Here is Paul Simon, at 70, making music that is as vital and original as anything he did with Art Garfunkel or in his early solo albums. In performance, the energy astonishes. As does his sense of fun. He clearly loves being up there.
The Stones may fill stadiums, but they're an oldies band now. Paul McCartney tries, but misses. Of the giants of this generation, only Simon and Dylan and Neil Young and the younger kid, Bruce Springsteen, have angels on their shoulders.
But it's bigger than that for me, much bigger. A guru I'm fond of says that when you aim for the highest things, only the highest things happen. I'm quite sure Paul Simon believes that his competition isn't Mick or Bruce or Bob --- it's something far off, and you can never get there, but dammit, you can try.
There's alchemy in that effort. You reach and reach, your arms grow longer. You look inside, eventually your heart pumps gold. Years and years later, your good habits manifest in the form of love, enthusiasm --- and good work.
This is a romantic view? No fooling. But consider the choice, which Simon thoughtfully distills into a phrase: So beautiful...or so what? Then watch and listen: the accomplished writer, consummate performer, pristine band. Consider the quality of the production and the filming. A lot of people involved with this project didn't bet on "so what."
"Live in New York City" is a master class in creativity and beauty. There can never be enough.
1 of 1 people found the following review helpful
on March 29, 2013
I saw this Paul Simon show on TV one Saturday afternoon and wondered if I could get the CD. It has lived up to my expecrations because I had never been a fan of him before. I love the way the whole band takes part in the arrangements of the songs using all different instruments. I had wanted to go and see his performance while he was in Australia but I couldn't afford it. This is better because I can play it whenever I want to. Frances. Dandenong, Victora. Australia
1 of 1 people found the following review helpful
on September 12, 2013
I have been wearing this out since I got it. The band is absolutely incredible. The songs are all amazing (with the possible exception of "The Afterlife"). Plus you get the DVD so you can watch this electrifying performance rather than just listen to it. One of the best album I have ever heard.
7 of 10 people found the following review helpful
on September 18, 2012
I just watched the concert DVD that came with the new "Paul Simon Live in New York" two-CD set and had a great time. For the most part he stayed away from the hits and Simon and Garfunkle tunes, treating the audience to some of his less-familiar songs. Highly recommended.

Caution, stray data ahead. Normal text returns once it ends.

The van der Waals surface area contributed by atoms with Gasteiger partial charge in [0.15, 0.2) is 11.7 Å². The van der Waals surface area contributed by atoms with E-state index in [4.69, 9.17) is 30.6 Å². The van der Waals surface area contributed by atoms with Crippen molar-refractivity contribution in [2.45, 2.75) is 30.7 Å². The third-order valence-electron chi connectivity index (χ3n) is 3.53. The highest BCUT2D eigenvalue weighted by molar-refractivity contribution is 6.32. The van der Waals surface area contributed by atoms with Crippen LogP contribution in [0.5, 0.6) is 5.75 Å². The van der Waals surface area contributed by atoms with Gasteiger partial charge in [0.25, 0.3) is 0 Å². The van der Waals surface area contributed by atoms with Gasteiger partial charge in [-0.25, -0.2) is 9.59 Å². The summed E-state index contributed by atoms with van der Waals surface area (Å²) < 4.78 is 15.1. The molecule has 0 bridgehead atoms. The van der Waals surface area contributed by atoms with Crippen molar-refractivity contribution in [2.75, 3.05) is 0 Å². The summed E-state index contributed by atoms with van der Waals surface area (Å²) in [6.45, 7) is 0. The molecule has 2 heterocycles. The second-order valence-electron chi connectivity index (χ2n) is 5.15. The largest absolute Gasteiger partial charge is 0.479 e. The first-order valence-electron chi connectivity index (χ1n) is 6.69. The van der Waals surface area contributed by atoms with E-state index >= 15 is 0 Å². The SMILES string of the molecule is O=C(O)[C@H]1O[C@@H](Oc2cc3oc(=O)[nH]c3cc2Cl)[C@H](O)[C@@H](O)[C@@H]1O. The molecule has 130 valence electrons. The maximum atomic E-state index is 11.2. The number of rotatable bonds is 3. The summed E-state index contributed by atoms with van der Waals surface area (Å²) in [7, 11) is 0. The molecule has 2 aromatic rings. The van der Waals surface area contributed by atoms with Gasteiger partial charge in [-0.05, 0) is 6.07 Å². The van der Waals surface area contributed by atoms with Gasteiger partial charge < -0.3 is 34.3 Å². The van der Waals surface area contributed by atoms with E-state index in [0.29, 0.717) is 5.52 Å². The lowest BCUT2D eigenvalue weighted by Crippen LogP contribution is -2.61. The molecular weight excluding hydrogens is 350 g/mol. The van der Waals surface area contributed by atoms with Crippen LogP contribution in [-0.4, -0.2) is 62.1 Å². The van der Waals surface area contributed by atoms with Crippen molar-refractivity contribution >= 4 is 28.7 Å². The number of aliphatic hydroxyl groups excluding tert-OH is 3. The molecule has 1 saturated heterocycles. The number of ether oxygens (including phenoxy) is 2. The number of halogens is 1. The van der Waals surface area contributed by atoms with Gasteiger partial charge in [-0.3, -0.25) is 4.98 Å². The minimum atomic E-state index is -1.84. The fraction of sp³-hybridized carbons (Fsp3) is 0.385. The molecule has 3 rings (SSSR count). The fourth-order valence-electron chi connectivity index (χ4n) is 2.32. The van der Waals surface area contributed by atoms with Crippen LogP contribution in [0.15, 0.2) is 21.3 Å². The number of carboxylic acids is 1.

on March 3, 2013
Great program, great performances...and what a band! Be sure to notice all of the unusual instruments, and keep an eye out for the piano being played using mallets.
The program covers material from Paul's, Simon and Garfunkle days, right up to his latest album release. But, if you're expecting 'cookie cutter' arrangements of these old songs, you'll have to look elsewhere. The new instrumentation and aggangements here, make these great old songs brand new again, and better than ever.
It's difficult for me to believe that Paul Simon is in his 7th decade ( I recall his 'Old Friends' lyrics: '... how terribly strange to be seventy ...'), he's never performed better and the band is as tight as a drum. NOTHIN' BUT NET!
Others in this forum, complained about sound quality. Here's what I heard:
DVD sound is crisp and clean but imaging was only narrow stereo, almost monophonic. My video system still uses a Dolby Matrix surround system, circa 1980's. With this DVD, my rear channels produced low level ambient sounds, only. Normally, with stereo or 5.1 surround programs, the rear signals are strong and quite effective...I rather like the effect. However, that effect was almost non existent with this DVD. In fact, I actually thought the sound was monophonic... even with my usual 7 foot seperation between speakers.
CD sound was warmer and less detailed. I think CD sound engineering might have been hurried, however, the stereo sound stage and imaging was far better on the CD than on the DVD.
Overall, I'd give both the CD sound and the DVD sound 2 1/2 stars each, but for different reasons. Nevertheless, both get 5 stars for music, performance and enjoyment.
I listened to the CD's before I watched the DVD, That was a mistake. While I enjoyed the music only program, I look forward to listening again. Now that I watched the singer and the band perform, I'll truly appreciate what I'll be hearing!